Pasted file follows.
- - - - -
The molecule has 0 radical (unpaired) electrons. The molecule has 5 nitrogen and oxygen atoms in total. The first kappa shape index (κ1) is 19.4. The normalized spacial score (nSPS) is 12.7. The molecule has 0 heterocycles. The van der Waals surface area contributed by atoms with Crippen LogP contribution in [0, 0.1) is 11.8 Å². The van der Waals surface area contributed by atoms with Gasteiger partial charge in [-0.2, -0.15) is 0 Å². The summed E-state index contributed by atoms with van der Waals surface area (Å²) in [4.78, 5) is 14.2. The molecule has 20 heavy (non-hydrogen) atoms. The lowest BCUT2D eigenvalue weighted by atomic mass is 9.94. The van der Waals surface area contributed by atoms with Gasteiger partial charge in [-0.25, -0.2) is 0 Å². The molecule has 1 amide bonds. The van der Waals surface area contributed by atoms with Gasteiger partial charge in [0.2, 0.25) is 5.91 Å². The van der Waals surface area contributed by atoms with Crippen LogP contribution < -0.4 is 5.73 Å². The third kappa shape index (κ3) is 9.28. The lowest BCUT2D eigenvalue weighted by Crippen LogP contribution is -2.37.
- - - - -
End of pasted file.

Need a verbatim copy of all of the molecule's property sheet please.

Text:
The molecule has 0 radical (unpaired) electrons. The molecule has 5 nitrogen and oxygen atoms in total. The first kappa shape index (κ1) is 19.4. The normalized spacial score (nSPS) is 12.7. The molecule has 0 heterocycles. The van der Waals surface area contributed by atoms with Crippen LogP contribution in [0, 0.1) is 11.8 Å². The van der Waals surface area contributed by atoms with Gasteiger partial charge in [-0.2, -0.15) is 0 Å². The summed E-state index contributed by atoms with van der Waals surface area (Å²) in [4.78, 5) is 14.2. The molecule has 20 heavy (non-hydrogen) atoms. The lowest BCUT2D eigenvalue weighted by atomic mass is 9.94. The van der Waals surface area contributed by atoms with Gasteiger partial charge in [-0.25, -0.2) is 0 Å². The molecule has 1 amide bonds. The van der Waals surface area contributed by atoms with Gasteiger partial charge in [0.2, 0.25) is 5.91 Å². The van der Waals surface area contributed by atoms with Crippen LogP contribution < -0.4 is 5.73 Å². The third kappa shape index (κ3) is 9.28. The lowest BCUT2D eigenvalue weighted by Crippen LogP contribution is -2.37.